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Legislative Assembly for the ACT: 2006 Week 3 Hansard (28 March) . . Page.. 696..

MR SPEAKER (continuing):

The importance of implementing programs to encourage healthy and active children in the ACT.

MS MacDONALD (Brindabella) (3.59): It is estimated that more than 12 per cent of the children in our community are overweight or obese, and this figure continues to grow. Australia is now one of the leading nations in rates of childhood obesity-a problem that poses a significant threat to the future health of our nation.

In the past 20 years, the number of obese Australians has doubled, with 60 per cent of the population now considered either overweight or obese. In fact, the number of young people presenting as overweight or obese is increasing at an alarming rate and has more than doubled in the past 15 years, making it even more important to educate our youth about healthy eating habits than ever before. Current figures show that obese children have a 25 to 50 per cent chance of progressing to adult obesity. This risk can increase to almost 80 per cent for older obese adolescents.

Obesity is now in epidemic proportions and is putting the lives of more than one million Australian children in danger. The livers of obese children start to degenerate sooner, their arteries clog up, they often have difficulty breathing when awake and sometimes stop breathing while asleep. If left untreated, obesity places immense stress on the heart, which could lead to a stroke or heart attack, can severely impair mobility and may lead to blindness, kidney failure and, eventually, death.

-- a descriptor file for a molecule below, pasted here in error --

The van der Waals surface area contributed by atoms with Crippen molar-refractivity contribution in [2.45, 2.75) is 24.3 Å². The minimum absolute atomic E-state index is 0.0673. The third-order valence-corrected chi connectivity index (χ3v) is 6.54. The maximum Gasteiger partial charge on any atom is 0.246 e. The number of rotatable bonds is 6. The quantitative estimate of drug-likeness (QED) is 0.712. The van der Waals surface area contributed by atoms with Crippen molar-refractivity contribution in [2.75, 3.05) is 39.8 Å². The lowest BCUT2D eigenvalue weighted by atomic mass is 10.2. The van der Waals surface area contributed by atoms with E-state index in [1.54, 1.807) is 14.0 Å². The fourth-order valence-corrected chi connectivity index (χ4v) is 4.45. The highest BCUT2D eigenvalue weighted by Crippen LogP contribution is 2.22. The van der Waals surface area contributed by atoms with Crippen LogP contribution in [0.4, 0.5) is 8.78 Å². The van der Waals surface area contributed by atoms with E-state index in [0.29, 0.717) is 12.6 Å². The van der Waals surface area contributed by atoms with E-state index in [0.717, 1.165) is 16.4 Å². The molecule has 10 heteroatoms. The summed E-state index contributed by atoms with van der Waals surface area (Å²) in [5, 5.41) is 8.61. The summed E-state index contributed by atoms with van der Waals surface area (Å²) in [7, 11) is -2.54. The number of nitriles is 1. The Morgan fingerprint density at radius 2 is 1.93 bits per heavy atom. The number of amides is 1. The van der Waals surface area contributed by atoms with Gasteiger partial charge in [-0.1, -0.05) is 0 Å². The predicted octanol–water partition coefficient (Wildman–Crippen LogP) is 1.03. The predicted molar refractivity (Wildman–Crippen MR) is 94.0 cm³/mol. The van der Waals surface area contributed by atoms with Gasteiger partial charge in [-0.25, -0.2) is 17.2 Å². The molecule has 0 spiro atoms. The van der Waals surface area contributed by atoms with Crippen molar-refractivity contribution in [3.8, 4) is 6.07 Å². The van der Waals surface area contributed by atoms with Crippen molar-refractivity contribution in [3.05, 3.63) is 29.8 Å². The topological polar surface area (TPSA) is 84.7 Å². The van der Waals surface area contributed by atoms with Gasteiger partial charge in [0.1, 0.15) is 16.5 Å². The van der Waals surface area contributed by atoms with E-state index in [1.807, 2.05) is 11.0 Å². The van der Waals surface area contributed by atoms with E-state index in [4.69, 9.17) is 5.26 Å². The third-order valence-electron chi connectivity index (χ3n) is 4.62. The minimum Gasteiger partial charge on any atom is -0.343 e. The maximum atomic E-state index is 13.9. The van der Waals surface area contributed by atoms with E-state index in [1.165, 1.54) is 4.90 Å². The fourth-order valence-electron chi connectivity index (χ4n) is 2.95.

Obese adults who were obese adolescents have higher levels of weight-related ill health and a higher risk of early death than those who have become obese in adulthood, and childhood obesity can lead to orthopaedic conditions due to postural imbalance and excessive weight bearing upon joints. Being overweight or obese can lead to an increased risk of type 2 diabetes, cardiovascular disease, some cancers and arthritis, all of which can have major health implications and can reduce life enjoyment and life itself.

What causes obesity and what can be done to reduce levels of the condition? Obesity can be considered a consequence of a number of factors. It can be genetic but, perhaps more persuasively, can be seen as environmental, drawing from dietary behaviours, exercising habits and family and social structures.

Childhood obesity is a major problem because it not only affects a child's health and development but can also lead to adult obesity because these habits and behaviours go unchanged. As a community it is imperative for the future health of our nation that we try to bring about a change.

When drawing links between obesity and nutrition, the traditional perception has been that overweight children eat too much food. While this may be partly true, new focus has now been directed not so much on how much a child is eating but on what is or is not being eaten. Studies from the University of Sydney's New South Wales Centre for Public Health Nutrition have identified that children who skip breakfast are at more risk of developing weight problems than those who do not. This finding was a result of an extensive study conducted by Dr Tim Gill, who surveyed the eating habits of almost

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